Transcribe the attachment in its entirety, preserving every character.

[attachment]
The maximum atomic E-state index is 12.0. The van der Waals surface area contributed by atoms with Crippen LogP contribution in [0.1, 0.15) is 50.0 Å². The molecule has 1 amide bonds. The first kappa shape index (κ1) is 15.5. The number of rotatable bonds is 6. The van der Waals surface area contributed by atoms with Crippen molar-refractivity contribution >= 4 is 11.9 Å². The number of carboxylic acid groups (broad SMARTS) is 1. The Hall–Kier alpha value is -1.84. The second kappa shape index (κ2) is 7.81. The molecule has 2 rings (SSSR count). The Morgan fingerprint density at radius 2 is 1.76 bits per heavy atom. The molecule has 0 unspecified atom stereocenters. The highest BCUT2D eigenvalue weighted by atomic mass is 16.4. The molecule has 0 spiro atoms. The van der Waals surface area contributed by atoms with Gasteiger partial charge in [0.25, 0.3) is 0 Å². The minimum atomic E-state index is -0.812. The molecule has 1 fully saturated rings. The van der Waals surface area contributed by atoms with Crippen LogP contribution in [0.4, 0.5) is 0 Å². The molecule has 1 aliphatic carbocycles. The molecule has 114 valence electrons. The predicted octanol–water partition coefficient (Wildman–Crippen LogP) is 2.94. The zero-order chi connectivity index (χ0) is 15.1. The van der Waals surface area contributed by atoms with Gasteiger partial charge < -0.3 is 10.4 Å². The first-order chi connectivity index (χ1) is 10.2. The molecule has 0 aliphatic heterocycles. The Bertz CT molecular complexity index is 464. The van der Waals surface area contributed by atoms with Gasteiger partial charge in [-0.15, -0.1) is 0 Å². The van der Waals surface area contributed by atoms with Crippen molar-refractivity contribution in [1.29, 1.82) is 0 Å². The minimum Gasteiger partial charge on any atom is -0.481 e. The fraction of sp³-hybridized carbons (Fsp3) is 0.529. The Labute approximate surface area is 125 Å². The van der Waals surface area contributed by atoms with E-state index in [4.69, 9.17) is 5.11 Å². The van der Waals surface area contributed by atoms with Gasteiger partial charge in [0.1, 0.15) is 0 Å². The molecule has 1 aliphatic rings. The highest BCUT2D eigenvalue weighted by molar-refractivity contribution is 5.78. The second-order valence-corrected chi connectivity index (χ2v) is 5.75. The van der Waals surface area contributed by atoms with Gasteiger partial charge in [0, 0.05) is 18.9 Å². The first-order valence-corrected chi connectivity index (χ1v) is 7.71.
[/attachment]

The maximum atomic E-state index is 12.0. The van der Waals surface area contributed by atoms with Crippen LogP contribution in [0.1, 0.15) is 50.0 Å². The molecule has 1 amide bonds. The first kappa shape index (κ1) is 15.5. The number of rotatable bonds is 6. The van der Waals surface area contributed by atoms with Crippen molar-refractivity contribution >= 4 is 11.9 Å². The number of carboxylic acid groups (broad SMARTS) is 1. The Hall–Kier alpha value is -1.84. The second kappa shape index (κ2) is 7.81. The molecule has 2 rings (SSSR count). The Morgan fingerprint density at radius 2 is 1.76 bits per heavy atom. The molecule has 0 unspecified atom stereocenters. The highest BCUT2D eigenvalue weighted by atomic mass is 16.4. The molecule has 0 spiro atoms. The van der Waals surface area contributed by atoms with Gasteiger partial charge in [0.25, 0.3) is 0 Å². The minimum atomic E-state index is -0.812. The molecule has 1 fully saturated rings. The van der Waals surface area contributed by atoms with Crippen LogP contribution in [0.4, 0.5) is 0 Å². The molecule has 1 aliphatic carbocycles. The molecule has 114 valence electrons. The predicted octanol–water partition coefficient (Wildman–Crippen LogP) is 2.94. The zero-order chi connectivity index (χ0) is 15.1. The van der Waals surface area contributed by atoms with Gasteiger partial charge < -0.3 is 10.4 Å². The first-order chi connectivity index (χ1) is 10.2. The molecule has 0 aliphatic heterocycles. The Bertz CT molecular complexity index is 464. The van der Waals surface area contributed by atoms with Gasteiger partial charge in [-0.15, -0.1) is 0 Å². The van der Waals surface area contributed by atoms with Crippen molar-refractivity contribution in [1.29, 1.82) is 0 Å². The minimum Gasteiger partial charge on any atom is -0.481 e. The fraction of sp³-hybridized carbons (Fsp3) is 0.529. The Labute approximate surface area is 125 Å². The van der Waals surface area contributed by atoms with E-state index in [4.69, 9.17) is 5.11 Å². The van der Waals surface area contributed by atoms with Gasteiger partial charge in [0.1, 0.15) is 0 Å². The molecule has 1 aliphatic rings. The highest BCUT2D eigenvalue weighted by molar-refractivity contribution is 5.78. The second-order valence-corrected chi connectivity index (χ2v) is 5.75. The van der Waals surface area contributed by atoms with Gasteiger partial charge in [0, 0.05) is 18.9 Å². The first-order valence-corrected chi connectivity index (χ1v) is 7.71.